Brazil may be hosting a World Cup, but Brazilian attention turned to Formula One this afternoon, as their hero, Felipe Massa, claimed his 16th career pole position and his first since the Brazilian Grand Prix in 2008. He edged out Valtteri Bottas, who held top spot for the majority of Q3, with Nico Rosberg in P3. While third will disappoint Nico, the blow has been softened with his arch rival Lewis Hamilton only managing P9, after failing to post a time in Q3 – a suspected MGU-K issue led to a bizarre spin at Turn Two. With his first attempt disallowed due to track extending at Turn Eight, Hamilton was left without a time.
Williams’ success has been welcomed by most fans, as the perennial underdogs are perhaps the most popular in the paddock – If their not your favourite team, they are your second. A similar popularity always gravitates towards Felipe Massa and after the recent turbulence following his accident with Sergio Perez, his first pole in six years is just the tonic that he was looking for. However, it could have easily been Valtteri Bottas starting from the front tomorrow, as he held top spot for the majority of the final session. The Finn carried his impressive FP3 performance into the afternoon, yet a mistake on his second run meant that Massa was given the opportunity to seize the moment. Consequently, a slightly reserved Valtteri, (even more than usual) was understandably a touch disappointed in the post session presser. The young Finn is nothing if not ambitious and quite rightly so.
Meanwhile, Mercedes faltered. The Silver Arrows of Nico Rosberg and Lewis Hamilton had their stranglehold over pole position lost with a culmination of issues. Firstly, the team looked familiarly impeccable on the soft compound and even Williams had no answer to the pace of the Mercedes team in Q1. However, inexplicably, the team were unable to perform on the super-soft rubber and could only gain 0.2 seconds, when the delta between the compounds is typically around a second. In addition, Hamilton looked out of character in Q3. His initial run was discounted as an early apex at Turn Eight led to a wide exit and significant track extending. Then, on his final attempt, the Brit locked the rear brakes heading into Turn Two and spun into the run-off area. Ironically, this brought out yellow flags which scuppered Nico Rosberg’s final lap, (however, in slightly different circumstances to a similar incident in Monte-Carlo.) Hamilton’s excursion was unquestionably strange. It will be intriguing to see if an MGU-K fault contributed to the spin as it was extraordinary.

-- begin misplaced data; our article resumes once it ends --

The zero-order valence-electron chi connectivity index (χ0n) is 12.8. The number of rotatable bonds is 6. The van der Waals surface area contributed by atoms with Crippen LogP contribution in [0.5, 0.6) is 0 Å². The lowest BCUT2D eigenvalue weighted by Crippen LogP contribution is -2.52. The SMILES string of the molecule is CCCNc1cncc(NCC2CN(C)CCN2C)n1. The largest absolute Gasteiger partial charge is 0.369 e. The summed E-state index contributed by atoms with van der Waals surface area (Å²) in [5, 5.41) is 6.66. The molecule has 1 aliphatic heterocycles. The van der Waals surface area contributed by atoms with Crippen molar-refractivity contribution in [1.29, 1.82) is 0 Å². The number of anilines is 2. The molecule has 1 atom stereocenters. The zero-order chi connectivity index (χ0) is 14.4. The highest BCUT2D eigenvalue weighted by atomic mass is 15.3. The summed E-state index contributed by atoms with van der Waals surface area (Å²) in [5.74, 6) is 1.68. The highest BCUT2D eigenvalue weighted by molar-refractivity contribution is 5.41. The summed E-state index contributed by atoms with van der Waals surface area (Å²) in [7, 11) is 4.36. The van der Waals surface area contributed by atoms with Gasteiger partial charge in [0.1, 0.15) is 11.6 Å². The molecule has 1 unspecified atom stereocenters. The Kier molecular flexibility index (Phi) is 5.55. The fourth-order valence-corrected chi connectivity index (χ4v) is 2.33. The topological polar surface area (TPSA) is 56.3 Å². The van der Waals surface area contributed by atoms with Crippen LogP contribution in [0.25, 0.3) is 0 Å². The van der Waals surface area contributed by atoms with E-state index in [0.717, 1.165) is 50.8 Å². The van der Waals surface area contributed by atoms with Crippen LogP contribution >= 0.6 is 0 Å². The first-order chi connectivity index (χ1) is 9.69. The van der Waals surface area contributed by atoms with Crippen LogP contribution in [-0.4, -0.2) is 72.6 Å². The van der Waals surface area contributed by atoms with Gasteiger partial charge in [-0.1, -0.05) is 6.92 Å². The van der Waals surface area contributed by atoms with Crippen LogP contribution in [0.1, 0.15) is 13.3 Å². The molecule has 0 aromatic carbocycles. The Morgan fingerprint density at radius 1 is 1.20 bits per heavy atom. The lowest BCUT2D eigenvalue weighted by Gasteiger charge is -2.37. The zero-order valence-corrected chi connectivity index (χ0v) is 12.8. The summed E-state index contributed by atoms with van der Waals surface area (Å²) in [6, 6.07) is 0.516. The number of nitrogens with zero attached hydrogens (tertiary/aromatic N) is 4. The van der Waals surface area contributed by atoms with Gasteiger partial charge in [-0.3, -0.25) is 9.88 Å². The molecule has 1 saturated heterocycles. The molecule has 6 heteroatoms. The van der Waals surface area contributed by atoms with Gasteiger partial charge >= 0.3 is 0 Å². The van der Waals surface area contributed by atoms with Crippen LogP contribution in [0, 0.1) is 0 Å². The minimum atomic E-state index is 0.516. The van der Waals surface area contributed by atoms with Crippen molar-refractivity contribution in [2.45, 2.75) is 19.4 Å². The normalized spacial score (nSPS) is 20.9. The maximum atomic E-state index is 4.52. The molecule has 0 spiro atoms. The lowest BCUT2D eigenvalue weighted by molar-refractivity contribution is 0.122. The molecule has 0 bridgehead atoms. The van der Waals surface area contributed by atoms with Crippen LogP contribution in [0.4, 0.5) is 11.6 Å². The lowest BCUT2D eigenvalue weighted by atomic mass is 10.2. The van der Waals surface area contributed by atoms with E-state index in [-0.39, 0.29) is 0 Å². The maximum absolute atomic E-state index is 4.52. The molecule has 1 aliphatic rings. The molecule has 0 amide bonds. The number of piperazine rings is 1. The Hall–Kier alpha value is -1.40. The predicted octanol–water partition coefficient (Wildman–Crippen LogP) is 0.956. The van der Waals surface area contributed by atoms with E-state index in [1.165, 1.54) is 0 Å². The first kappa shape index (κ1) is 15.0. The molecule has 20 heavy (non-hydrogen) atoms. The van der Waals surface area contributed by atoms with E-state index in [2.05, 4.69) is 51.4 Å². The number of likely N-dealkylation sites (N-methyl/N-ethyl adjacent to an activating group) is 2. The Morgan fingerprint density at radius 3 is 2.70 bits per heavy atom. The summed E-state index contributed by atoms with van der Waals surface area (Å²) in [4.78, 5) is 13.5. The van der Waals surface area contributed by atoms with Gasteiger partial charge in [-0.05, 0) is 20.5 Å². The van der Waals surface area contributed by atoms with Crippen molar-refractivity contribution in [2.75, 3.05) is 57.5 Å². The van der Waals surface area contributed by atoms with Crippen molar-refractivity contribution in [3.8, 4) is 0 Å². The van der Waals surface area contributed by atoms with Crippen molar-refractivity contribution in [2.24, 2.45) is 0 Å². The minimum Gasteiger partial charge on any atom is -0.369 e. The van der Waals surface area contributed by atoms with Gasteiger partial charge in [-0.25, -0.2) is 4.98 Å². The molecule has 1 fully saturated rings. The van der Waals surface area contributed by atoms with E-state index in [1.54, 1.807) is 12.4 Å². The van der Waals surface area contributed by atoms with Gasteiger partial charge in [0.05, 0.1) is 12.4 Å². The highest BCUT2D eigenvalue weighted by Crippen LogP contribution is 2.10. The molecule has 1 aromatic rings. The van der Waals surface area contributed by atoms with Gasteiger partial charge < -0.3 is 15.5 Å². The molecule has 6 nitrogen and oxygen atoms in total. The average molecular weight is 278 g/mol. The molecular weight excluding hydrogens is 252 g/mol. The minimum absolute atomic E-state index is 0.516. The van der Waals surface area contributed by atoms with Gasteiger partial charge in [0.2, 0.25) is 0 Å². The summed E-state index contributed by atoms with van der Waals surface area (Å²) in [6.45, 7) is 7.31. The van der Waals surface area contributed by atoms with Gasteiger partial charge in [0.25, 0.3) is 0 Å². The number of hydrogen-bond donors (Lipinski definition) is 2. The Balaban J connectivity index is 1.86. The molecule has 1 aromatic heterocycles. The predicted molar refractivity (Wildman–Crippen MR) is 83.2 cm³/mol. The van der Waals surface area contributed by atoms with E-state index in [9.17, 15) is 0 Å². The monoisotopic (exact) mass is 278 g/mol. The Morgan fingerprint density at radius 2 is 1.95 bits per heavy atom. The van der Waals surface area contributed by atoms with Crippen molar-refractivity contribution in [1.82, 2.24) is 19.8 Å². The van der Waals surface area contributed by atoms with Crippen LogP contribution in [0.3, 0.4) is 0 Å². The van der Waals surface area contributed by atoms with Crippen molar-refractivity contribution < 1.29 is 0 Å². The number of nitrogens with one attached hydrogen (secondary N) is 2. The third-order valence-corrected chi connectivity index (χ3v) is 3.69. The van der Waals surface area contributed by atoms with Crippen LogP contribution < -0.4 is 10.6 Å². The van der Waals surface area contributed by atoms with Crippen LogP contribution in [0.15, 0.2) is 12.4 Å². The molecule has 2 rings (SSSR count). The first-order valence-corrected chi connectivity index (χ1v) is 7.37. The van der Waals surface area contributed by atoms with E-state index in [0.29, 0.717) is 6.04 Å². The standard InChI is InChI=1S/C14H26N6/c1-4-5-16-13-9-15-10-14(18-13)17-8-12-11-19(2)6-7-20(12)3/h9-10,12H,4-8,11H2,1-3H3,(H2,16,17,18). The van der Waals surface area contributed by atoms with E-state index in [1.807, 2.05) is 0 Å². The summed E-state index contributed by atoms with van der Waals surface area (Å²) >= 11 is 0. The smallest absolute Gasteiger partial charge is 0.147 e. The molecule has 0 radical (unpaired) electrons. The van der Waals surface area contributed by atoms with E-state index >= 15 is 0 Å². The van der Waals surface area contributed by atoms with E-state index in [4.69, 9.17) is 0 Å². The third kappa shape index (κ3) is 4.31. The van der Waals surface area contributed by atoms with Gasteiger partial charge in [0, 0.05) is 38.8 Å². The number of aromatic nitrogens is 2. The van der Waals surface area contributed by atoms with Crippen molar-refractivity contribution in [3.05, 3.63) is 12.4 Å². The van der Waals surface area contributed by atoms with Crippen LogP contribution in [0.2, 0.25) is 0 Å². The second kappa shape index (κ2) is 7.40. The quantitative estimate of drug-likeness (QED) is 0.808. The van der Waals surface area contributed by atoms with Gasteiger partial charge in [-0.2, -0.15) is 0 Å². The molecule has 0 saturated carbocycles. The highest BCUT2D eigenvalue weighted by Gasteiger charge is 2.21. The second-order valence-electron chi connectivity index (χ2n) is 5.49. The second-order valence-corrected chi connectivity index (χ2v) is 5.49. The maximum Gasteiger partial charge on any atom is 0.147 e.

Meanwhile, home favourites Red Bull were caught out on the Red Bull Ring, as Daniel Ricciardo could only manage P5, while Sebastian Vettel fell out of qualifying at the Q2 stage, with a disappointing P13 ending a far from positive day. In all honesty, Vettel has struggled since he left the garage on Friday morning. It is suspected that the team have suffered due to the track surface not allowing the RB10 to bring its tyres into the appropriate operating range. Daniel Ricciardo’s P5 will supply Red Bull with hope that this weekend is not a total write-off, but the best of the rest crown looks like it will be heading to a new location this weekend.
Meanwhile, Button fortunately avoided any recurrence of FP3 gremlins, but instead suffered what he regarded as blocking on his fastest lap by a Lotus. The incident was not caught by the FOM cameras, so it is impossible to pass a judgement. Regardless, the subsequent result of P12 is perhaps a blessing in disguise for Jenson, who will now be the first driver to have a choice of tyre compound on the grid following Sergio Perez’s five-place demotion from P11. Sunday has the potential to be a far more positive day for Button and Kevin Magnussen’s promising performance today suggests that this weekend is far from a lost cause for McLaren. The Dane will start in P6.
1 Felipe Massa Williams 1:08.759
2 Valtteri Bottas Williams 1:08.846
3 Nico Rosberg Mercedes 1:08.944
4 Fernando Alonso Ferrari 1:09.285
5 Daniel Ricciardo Red Bull 1:09.466
6 Kevin Magnussen McLaren 1:09.515
7 Daniil Kvyat Toro Rosso 1:09.619
8 Kimi Raikkonen Ferrari 1:10.795
9 Lewis Hamilton Mercedes No time
10 Nico Hulkenberg Force India No time
11 Sergio Perez Force India 1:09.754
12 Jenson Button McLaren 1:09.780
13 Sebastian Vettel Red Bull 1:09.801
14 Pastor Maldonado Lotus 1:09.939
15 Jean-Eric Vergne Toro Rosso 1:10.073
16 Romain Grosjean Lotus 1:10.642
17 Adrian Sutil Sauber 1:10.825
18 Esteban Gutierrez Sauber 1:11.349
19 Jules Bianchi Marussia 1:11.412
20 Kamui Kobayashi Caterham 1:11.67
21 Max Chilton Marussia 1:11.775
22 Marcus Ericsson Caterham 1:12.560